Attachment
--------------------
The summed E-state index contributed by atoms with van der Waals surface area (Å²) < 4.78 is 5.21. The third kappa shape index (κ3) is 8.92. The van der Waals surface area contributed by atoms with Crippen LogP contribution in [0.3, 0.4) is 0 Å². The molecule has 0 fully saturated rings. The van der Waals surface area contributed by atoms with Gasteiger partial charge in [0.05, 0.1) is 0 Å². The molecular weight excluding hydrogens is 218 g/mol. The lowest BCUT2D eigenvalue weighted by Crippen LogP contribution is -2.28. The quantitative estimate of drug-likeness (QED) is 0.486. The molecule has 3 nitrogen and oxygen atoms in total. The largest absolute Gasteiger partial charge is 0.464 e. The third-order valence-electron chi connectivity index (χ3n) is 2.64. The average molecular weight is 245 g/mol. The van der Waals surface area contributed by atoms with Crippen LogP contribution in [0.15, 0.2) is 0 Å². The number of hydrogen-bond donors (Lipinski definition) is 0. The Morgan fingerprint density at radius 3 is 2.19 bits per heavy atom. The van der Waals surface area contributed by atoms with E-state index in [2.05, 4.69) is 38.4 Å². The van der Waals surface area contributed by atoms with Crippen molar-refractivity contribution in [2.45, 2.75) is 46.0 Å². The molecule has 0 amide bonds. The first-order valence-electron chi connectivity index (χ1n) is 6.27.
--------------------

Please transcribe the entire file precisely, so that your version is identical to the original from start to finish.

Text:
The summed E-state index contributed by atoms with van der Waals surface area (Å²) < 4.78 is 5.21. The third kappa shape index (κ3) is 8.92. The van der Waals surface area contributed by atoms with Crippen LogP contribution in [0.3, 0.4) is 0 Å². The molecule has 0 fully saturated rings. The van der Waals surface area contributed by atoms with Gasteiger partial charge in [0.05, 0.1) is 0 Å². The molecular weight excluding hydrogens is 218 g/mol. The lowest BCUT2D eigenvalue weighted by Crippen LogP contribution is -2.28. The quantitative estimate of drug-likeness (QED) is 0.486. The molecule has 3 nitrogen and oxygen atoms in total. The largest absolute Gasteiger partial charge is 0.464 e. The third-order valence-electron chi connectivity index (χ3n) is 2.64. The average molecular weight is 245 g/mol. The van der Waals surface area contributed by atoms with Crippen LogP contribution in [0.15, 0.2) is 0 Å². The number of hydrogen-bond donors (Lipinski definition) is 0. The Morgan fingerprint density at radius 3 is 2.19 bits per heavy atom. The van der Waals surface area contributed by atoms with E-state index in [2.05, 4.69) is 38.4 Å². The van der Waals surface area contributed by atoms with Crippen molar-refractivity contribution in [2.45, 2.75) is 46.0 Å². The molecule has 0 amide bonds. The first-order valence-electron chi connectivity index (χ1n) is 6.27.